Geisel Researcher Receives Data-Driven Discovery Grant from Gordon and Betty Moore Foundation

Casey Greene, PhD, an assistant professor of genetics at Dartmouth’s Geisel School of Medicine, has been selected for a highly competitive award from the Gordon and Betty Moore Foundation to support his work to bring the power of big data into the biology lab. The Moore Investigator in Data-Driven Discovery Awards will provide 14 scientists from academic institutions a total of $21 million over five years to catalyze new data-driven scientific discoveries. These unrestricted awards will enable the recipients to make a profound impact on scientific research by unlocking new types of knowledge and advancing new data science methods across a wide spectrum of disciplines.

“Casey is one of our researchers at the forefront of investigating genome sequence data that hold the secrets to what makes each of us different and what predisposes us to disease,” said Duane Compton, PhD, Interim Dean of the Geisel School of Medicine. “This award will support Casey’s cutting edge work that is defining the future of biomedical research.”

The five-year $1.5 million award will support Greene’s research into developing new data mining techniques and tools to improve our understanding of living organisms. Currently, more than 1.5 million genome-wide measurements of how genes are expressed are available for researchers to download and study. With so much data available, the new challenge is to use these data to construct a data-driven portrait of biology. Traditional methods of data analysis are powerful but require researchers to frame precisely the question that they wish to answer. Greene’s lab is developing new deep learning algorithms that can automatically put these genomic data into context, answering important questions about biological processes and even identifying new questions to ask. Additionally, Greene wants to make these deep learning data discovery methods available to biologists around the world by creating robust and easy-to-use web-based tools that they can use in their own research efforts.

“This award from the Moore Foundation will help us develop algorithms that will uncover the relationships hidden in the publicly available genomic data,” said Greene, who is a member of Dartmouth’s Institute for Quantitative Biomedical Sciences and the Dartmouth-Hitchcock Norris Cotton Cancer Center, an NCI designated comprehensive cancer center. “It will also help us create new webservers that will allow any molecular biologist to mine these data for new discoveries.”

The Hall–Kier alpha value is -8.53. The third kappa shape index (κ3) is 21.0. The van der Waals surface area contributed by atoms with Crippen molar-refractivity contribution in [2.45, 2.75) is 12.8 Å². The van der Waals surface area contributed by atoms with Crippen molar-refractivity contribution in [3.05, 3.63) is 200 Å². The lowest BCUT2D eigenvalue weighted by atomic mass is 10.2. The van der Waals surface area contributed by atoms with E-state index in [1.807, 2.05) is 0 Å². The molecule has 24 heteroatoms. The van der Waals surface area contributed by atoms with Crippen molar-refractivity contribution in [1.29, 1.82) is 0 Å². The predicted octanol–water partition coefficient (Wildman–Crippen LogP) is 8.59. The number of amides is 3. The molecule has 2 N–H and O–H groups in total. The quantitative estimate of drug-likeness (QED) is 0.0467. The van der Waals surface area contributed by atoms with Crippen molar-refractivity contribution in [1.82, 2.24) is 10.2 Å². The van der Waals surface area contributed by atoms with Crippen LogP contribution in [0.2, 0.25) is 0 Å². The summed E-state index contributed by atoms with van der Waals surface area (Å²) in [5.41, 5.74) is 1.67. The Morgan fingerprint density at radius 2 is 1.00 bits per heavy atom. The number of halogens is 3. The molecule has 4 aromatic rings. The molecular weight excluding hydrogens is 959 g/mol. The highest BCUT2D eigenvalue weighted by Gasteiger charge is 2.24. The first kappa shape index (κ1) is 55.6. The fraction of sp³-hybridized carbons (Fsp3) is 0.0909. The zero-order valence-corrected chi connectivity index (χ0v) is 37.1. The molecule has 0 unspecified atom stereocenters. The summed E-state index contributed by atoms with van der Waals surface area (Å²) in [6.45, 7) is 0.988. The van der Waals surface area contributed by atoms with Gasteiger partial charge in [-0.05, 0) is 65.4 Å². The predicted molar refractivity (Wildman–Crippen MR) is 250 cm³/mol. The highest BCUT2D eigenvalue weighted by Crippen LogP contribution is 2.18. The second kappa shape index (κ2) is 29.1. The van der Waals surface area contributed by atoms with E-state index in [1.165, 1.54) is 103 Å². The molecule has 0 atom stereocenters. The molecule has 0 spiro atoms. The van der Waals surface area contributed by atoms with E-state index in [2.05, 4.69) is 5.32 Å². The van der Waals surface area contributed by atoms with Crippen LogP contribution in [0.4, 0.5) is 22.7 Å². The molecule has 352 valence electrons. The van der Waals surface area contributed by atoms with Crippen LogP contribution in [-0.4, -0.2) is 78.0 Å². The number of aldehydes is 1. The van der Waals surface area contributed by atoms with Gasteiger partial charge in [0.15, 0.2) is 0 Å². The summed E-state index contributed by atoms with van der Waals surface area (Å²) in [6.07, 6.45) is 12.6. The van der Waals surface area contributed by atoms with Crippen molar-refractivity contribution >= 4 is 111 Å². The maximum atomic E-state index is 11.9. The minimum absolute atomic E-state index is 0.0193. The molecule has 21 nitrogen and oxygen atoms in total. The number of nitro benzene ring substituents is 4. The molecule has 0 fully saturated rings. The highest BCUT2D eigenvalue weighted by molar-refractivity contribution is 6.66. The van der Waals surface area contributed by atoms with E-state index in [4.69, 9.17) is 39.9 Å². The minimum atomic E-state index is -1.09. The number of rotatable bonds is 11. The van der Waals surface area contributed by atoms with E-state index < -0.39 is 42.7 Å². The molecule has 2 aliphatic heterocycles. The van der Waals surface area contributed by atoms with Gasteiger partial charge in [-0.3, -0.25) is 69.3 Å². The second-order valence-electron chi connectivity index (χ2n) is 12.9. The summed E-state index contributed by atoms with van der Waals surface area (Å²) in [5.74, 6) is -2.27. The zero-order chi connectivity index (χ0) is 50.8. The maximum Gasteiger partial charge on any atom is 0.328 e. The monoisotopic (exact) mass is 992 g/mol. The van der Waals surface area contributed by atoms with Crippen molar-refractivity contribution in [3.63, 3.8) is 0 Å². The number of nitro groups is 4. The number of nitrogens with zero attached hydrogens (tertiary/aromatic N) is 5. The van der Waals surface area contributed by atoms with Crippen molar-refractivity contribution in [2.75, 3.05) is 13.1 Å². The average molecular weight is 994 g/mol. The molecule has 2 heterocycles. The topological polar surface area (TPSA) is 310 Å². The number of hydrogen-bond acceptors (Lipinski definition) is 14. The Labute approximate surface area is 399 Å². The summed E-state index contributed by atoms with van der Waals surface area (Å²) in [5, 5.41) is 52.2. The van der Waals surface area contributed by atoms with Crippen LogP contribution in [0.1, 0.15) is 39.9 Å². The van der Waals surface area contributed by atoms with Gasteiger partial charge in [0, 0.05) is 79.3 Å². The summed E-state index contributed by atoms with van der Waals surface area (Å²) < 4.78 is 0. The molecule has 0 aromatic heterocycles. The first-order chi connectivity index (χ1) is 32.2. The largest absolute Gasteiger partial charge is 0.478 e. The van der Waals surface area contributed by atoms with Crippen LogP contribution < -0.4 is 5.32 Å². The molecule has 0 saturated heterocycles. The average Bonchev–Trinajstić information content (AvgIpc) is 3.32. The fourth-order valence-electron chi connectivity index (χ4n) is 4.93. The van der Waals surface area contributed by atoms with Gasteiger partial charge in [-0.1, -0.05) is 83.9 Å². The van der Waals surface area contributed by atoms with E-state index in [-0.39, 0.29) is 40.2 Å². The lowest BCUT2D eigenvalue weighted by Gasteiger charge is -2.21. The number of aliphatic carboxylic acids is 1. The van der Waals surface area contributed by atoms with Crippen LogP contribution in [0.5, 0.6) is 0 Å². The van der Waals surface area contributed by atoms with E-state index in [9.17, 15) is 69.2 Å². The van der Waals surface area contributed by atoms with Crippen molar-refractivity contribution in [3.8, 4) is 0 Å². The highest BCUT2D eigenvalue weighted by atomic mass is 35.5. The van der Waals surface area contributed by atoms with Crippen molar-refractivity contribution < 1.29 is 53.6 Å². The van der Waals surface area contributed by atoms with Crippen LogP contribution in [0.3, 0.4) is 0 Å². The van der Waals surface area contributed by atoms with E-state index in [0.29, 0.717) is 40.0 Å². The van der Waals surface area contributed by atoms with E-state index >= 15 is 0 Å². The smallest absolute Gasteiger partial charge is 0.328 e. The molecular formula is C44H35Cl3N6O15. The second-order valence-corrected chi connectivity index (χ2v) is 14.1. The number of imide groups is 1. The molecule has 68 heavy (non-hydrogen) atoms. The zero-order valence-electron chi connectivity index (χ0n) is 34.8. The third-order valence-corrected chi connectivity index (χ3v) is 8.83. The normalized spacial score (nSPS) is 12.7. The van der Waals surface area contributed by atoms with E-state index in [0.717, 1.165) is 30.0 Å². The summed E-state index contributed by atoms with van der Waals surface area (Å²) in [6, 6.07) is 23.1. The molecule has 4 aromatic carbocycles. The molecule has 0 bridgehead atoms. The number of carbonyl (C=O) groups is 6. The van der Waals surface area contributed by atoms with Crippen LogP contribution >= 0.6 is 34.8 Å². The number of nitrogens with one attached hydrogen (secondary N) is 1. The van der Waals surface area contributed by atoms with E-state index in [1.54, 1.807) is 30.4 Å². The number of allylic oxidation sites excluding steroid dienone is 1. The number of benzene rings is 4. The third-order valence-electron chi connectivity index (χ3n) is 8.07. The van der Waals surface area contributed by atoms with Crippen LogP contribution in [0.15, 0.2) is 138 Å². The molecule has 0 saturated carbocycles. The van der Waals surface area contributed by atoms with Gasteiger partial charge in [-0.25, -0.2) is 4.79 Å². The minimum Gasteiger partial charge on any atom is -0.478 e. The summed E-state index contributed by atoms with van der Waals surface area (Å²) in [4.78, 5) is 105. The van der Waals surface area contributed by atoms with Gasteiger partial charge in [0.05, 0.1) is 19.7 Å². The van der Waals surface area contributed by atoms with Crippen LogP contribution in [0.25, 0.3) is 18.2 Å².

These Moore Investigator Awards are part of a $60 million, five-year Data-Driven Discovery Initiative within the Gordon and Betty Moore Foundation’s Science Program. The initiative – one of the largest privately funded data scientist programs of its kind – is committed to enabling new types of scientific breakthroughs by supporting interdisciplinary, data-driven researchers. Last year, the Moore Foundation announced an ambitious collaboration with three universities and the Alfred P. Sloan Foundation to create dedicated data science environments.

“Science is generating data at unprecedented volume, variety and velocity, but many areas of science don’t reward the kind of expertise needed to capitalize on this explosion of information,” said Chris Mentzel, Program Director of the Data-Driven Discovery Initiative. “We are proud to recognize these outstanding scientists, and we hope these awards will help cultivate a new type of researcher and accelerate the use of interdisciplinary, data-driven science in academia.”

By empowering data-driven investigators at universities, the Moore Foundation expects these new awards to strengthen incentives for data scientists in academia and create greater rewards for working between disciplines. The awards will support sustained collaborations among data science researchers to build on one another's work, capitalize on the best practices and tools, and create solutions that can be used more broadly by others.

“Many areas of science are currently data-rich, but discovery-poor,” said Vicki Chandler, PhD, Chief Program Officer for Science at the Moore Foundation. “The Moore Investigator Awards in Data-Driven Discovery aim to reverse that trend by enabling researchers to harness the unprecedented diversity of scientific data now available and answer new kinds of questions. We hope that other funders, public and private, will join us in supporting this transformation.”

For more information about the Moore Investigators in Data-Driven Discovery, please visit here.

About the Gordon and Betty Moore Foundation

The Gordon and Betty Moore Foundation believes in bold ideas that create enduring impact in the areas of science, environmental conservation and patient care. Intel co-founder Gordon and his wife Betty established the foundation to create positive change around the world and at home in the San Francisco Bay Area. Science looks for opportunities to transform–or even create–entire fields by investing in early-stage research, emerging fields and top research scientists. Our environmental conservation efforts promote sustainability, protect critical ecological systems and align conservation needs with human development. Patient care focuses on eliminating preventable harms and unnecessary healthcare costs through meaningful engagement of patients and their families in a supportive, redesigned healthcare system. Visit us at or follow @MooreScientific